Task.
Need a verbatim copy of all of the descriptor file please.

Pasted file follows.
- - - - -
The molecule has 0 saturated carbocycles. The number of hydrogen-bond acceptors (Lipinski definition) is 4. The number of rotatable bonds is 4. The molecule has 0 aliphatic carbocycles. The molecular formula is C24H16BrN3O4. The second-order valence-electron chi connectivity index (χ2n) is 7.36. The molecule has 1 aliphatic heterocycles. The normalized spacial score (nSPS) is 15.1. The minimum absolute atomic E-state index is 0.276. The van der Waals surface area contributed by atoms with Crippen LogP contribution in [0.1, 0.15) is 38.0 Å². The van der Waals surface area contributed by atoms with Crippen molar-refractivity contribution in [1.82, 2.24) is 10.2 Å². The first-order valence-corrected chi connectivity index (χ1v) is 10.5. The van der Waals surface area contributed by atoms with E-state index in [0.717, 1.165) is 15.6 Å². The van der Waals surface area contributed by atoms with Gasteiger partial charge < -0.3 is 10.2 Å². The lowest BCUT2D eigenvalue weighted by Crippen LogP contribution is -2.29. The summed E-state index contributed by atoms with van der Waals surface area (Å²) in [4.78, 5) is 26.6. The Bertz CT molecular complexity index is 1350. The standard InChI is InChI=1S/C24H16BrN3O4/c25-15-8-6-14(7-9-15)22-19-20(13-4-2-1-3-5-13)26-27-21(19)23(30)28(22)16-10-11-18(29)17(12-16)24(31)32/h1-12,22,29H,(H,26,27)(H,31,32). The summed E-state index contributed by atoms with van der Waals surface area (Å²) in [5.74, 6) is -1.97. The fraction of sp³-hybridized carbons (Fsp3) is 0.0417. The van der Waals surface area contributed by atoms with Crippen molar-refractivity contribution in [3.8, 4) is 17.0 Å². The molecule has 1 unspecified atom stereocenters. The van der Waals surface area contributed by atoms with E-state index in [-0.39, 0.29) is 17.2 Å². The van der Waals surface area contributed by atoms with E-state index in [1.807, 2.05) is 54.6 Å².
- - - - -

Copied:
The molecule has 0 saturated carbocycles. The number of hydrogen-bond acceptors (Lipinski definition) is 4. The number of rotatable bonds is 4. The molecule has 0 aliphatic carbocycles. The molecular formula is C24H16BrN3O4. The second-order valence-electron chi connectivity index (χ2n) is 7.36. The molecule has 1 aliphatic heterocycles. The normalized spacial score (nSPS) is 15.1. The minimum absolute atomic E-state index is 0.276. The van der Waals surface area contributed by atoms with Crippen LogP contribution in [0.1, 0.15) is 38.0 Å². The van der Waals surface area contributed by atoms with Crippen molar-refractivity contribution in [1.82, 2.24) is 10.2 Å². The first-order valence-corrected chi connectivity index (χ1v) is 10.5. The van der Waals surface area contributed by atoms with E-state index in [0.717, 1.165) is 15.6 Å². The van der Waals surface area contributed by atoms with Gasteiger partial charge < -0.3 is 10.2 Å². The lowest BCUT2D eigenvalue weighted by Crippen LogP contribution is -2.29. The summed E-state index contributed by atoms with van der Waals surface area (Å²) in [4.78, 5) is 26.6. The Bertz CT molecular complexity index is 1350. The standard InChI is InChI=1S/C24H16BrN3O4/c25-15-8-6-14(7-9-15)22-19-20(13-4-2-1-3-5-13)26-27-21(19)23(30)28(22)16-10-11-18(29)17(12-16)24(31)32/h1-12,22,29H,(H,26,27)(H,31,32). The summed E-state index contributed by atoms with van der Waals surface area (Å²) in [5.74, 6) is -1.97. The fraction of sp³-hybridized carbons (Fsp3) is 0.0417. The van der Waals surface area contributed by atoms with Crippen molar-refractivity contribution in [3.8, 4) is 17.0 Å². The molecule has 1 unspecified atom stereocenters. The van der Waals surface area contributed by atoms with E-state index in [-0.39, 0.29) is 17.2 Å². The van der Waals surface area contributed by atoms with E-state index in [1.807, 2.05) is 54.6 Å².